One in three New Zealand households rent their homes and are less likely to be satisfied with their housing compared to home owners, Stats NZ said today.
The General Social Survey 2018 asked New Zealanders a range of questions about their homes. Along with questions on a broad range of wellbeing measures, Kiwis were asked about their satisfaction with their housing, how affordable it was, and if they faced issues such as dampness and mould.
“Our latest data showed nine out of 10 New Zealanders were satisfied with their housing, reporting that it was very suitable (44.3 percent) or suitable (45.0 percent),” senior analyst Dr Rosemary Goodyear said.
“However, only a third of renters (31.8 percent) thought their house was very suitable, compared to half of home owners (50.9 percent).”
|Neither suitable or unsuitable||4.6|
|Neither suitable or unsuitable||10.2|
Renters reported more housing problems
Renters fared worse for all aspects of housing quality measured, reporting higher rates of cold, mould, dampness, and poorly maintained dwellings.
|Mould larger than A4 sheet of paper – always||10.2|
|Major repairs needed||3.3|
|Mould larger than A4 sheet of paper – always||24.6|
|Major repairs needed||6|
“It’s likely that the presence of housing problems affected housing satisfaction, as we found people who were not satisfied with their housing were more likely to report housing problems,” Dr Goodyear said.
Renters less likely to heat their homes
Around 1 in 5 renters (19 percent) said they never or hardly ever heated their living room, compared to just 6 percent of owners. When people said they did not heat or only heated their living room infrequently, renters were also more likely to say that it was because of the cost (40.5 percent compared with 23.5 percent of owner-occupiers).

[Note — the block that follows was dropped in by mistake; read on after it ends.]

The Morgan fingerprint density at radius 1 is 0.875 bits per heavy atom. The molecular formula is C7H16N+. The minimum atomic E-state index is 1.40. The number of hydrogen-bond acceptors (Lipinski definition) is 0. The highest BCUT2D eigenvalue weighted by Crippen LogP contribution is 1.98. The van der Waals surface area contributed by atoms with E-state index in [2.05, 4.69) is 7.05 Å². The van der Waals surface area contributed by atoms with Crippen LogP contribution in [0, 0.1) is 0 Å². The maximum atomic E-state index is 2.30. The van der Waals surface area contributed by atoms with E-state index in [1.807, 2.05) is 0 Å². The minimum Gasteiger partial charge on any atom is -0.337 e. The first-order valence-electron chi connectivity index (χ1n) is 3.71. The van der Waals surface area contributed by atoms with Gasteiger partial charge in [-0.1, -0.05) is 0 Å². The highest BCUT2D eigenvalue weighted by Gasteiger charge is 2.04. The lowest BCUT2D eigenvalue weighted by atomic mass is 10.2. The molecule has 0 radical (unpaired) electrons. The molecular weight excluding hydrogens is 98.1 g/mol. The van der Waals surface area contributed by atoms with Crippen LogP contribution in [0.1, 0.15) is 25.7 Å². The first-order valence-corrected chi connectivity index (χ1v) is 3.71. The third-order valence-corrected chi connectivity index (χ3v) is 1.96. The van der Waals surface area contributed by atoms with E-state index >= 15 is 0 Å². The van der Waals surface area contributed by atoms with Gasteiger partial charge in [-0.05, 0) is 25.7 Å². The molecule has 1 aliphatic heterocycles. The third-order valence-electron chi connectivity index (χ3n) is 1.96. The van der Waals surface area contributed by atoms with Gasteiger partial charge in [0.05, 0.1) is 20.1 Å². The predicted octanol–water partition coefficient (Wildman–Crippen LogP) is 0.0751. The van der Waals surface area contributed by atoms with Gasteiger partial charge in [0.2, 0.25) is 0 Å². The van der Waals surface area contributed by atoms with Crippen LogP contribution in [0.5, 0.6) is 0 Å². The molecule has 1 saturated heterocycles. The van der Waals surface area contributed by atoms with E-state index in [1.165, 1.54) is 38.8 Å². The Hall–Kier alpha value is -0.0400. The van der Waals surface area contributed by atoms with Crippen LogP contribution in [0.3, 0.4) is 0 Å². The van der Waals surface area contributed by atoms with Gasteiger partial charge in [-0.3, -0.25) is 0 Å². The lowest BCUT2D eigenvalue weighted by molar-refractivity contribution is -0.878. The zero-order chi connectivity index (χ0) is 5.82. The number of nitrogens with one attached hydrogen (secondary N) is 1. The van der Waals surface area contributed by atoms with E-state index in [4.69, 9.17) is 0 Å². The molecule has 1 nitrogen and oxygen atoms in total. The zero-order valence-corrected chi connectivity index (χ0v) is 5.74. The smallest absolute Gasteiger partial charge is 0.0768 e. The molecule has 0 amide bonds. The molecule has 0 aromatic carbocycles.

For both renters and owners, those in the upper North Island were more likely to never heat their living room, particularly in Auckland (9.1 percent) and Northland (6.6 percent). In contrast, over 70 percent of people in Otago, Southland, and Canterbury said they heated their living room every night in winter.
Heat pumps the most common form of heating in the living room
Heat pumps were the most common form of heating among both owners (40.4 percent) and renters (34.0 percent). A third of home owners (33.1 percent) used an enclosed wood burner, compared with a quarter of renters (25.4 percent), while renters were about three times more likely to use an electric heater for warmth (28.0 percent) than owners (9.5 percent).
Only 2.1 percent of owners used a portable gas heater, while 4.5 percent of renters did. The Ministry of Health warns against the use of unflued gas heaters as they produce nitrogen dioxide, carbon monoxide, and water vapour, all of which can affect health both directly and indirectly.
Renters more likely to report their house was unaffordable
We asked people to rate their housing affordability on a scale of 0 (very unaffordable) to 10 (very affordable). They were asked to include all housing costs such as rates, insurance, and utility bills as well as rent or mortgage payments.
“A tenth of New Zealanders rated their housing as unaffordable (0-3). This was mainly people who rented their home (14.2 percent), compared to owners (8.0 percent),” said Dr Goodyear.
“Auckland was by far the most unaffordable region, with both renters and owners in Auckland more likely to report their housing costs as unaffordable (with 13.2 percent rating it as 0-3).”
Renters were also more likely to report that they did not have enough money for everyday needs (16.9 percent compared to 6.4 percent of owner occupiers).
|Bay of Plenty||6.5|
Renters more mobile
Renters were also more mobile, with close to a third having lived at their house for less than one year. In the five years prior to the survey, renters had moved on average 2.6 times, compared with 1.9 times for current owners. The greater mobility of renters occurred regardless of age. Renters aged 65 or older were around three times more likely to have been at their home for less than a year (9.2 percent), compared to those who owned their own home (3.1 percent).
Note: ‘Renters’ in these statistics includes the small proportion of New Zealanders who both don’t own their house and don’t pay rent, for example people whose housing is provided rent-free through an employer or family member.